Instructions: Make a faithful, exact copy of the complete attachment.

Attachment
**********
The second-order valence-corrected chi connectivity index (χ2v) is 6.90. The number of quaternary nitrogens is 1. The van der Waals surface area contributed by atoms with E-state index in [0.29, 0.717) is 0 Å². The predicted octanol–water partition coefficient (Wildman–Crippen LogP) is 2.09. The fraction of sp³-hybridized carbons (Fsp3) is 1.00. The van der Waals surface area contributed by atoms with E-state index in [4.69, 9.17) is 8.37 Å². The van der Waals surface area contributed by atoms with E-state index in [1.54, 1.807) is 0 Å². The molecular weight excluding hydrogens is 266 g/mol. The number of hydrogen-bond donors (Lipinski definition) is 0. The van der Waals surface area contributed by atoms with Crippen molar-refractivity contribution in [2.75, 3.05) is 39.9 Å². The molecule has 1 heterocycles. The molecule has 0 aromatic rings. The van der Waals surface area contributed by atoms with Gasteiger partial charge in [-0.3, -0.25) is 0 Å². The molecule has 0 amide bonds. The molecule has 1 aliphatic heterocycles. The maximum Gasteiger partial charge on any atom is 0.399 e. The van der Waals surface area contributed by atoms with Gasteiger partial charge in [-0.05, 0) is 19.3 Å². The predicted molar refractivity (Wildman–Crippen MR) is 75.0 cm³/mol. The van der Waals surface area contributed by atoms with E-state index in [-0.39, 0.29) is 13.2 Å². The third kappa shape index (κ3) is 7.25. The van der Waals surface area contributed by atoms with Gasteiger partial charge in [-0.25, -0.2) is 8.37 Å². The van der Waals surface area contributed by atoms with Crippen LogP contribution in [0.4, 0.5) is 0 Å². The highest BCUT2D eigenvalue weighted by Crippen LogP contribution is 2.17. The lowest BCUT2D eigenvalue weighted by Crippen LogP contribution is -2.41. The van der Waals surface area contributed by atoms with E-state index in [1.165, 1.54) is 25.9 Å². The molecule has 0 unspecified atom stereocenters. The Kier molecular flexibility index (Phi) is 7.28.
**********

The second-order valence-corrected chi connectivity index (χ2v) is 6.90. The number of quaternary nitrogens is 1. The van der Waals surface area contributed by atoms with E-state index in [0.29, 0.717) is 0 Å². The predicted octanol–water partition coefficient (Wildman–Crippen LogP) is 2.09. The fraction of sp³-hybridized carbons (Fsp3) is 1.00. The van der Waals surface area contributed by atoms with E-state index in [4.69, 9.17) is 8.37 Å². The van der Waals surface area contributed by atoms with E-state index in [1.54, 1.807) is 0 Å². The molecular weight excluding hydrogens is 266 g/mol. The number of hydrogen-bond donors (Lipinski definition) is 0. The van der Waals surface area contributed by atoms with Crippen molar-refractivity contribution in [2.75, 3.05) is 39.9 Å². The molecule has 1 heterocycles. The molecule has 0 aromatic rings. The van der Waals surface area contributed by atoms with Gasteiger partial charge in [-0.3, -0.25) is 0 Å². The molecule has 0 amide bonds. The molecule has 1 aliphatic heterocycles. The maximum Gasteiger partial charge on any atom is 0.399 e. The van der Waals surface area contributed by atoms with Gasteiger partial charge in [-0.05, 0) is 19.3 Å². The predicted molar refractivity (Wildman–Crippen MR) is 75.0 cm³/mol. The van der Waals surface area contributed by atoms with E-state index in [-0.39, 0.29) is 13.2 Å². The third kappa shape index (κ3) is 7.25. The van der Waals surface area contributed by atoms with Gasteiger partial charge in [-0.25, -0.2) is 8.37 Å². The van der Waals surface area contributed by atoms with Crippen LogP contribution in [0.4, 0.5) is 0 Å². The highest BCUT2D eigenvalue weighted by Crippen LogP contribution is 2.17. The lowest BCUT2D eigenvalue weighted by Crippen LogP contribution is -2.41. The van der Waals surface area contributed by atoms with E-state index in [1.165, 1.54) is 25.9 Å². The molecule has 0 unspecified atom stereocenters. The Kier molecular flexibility index (Phi) is 7.28.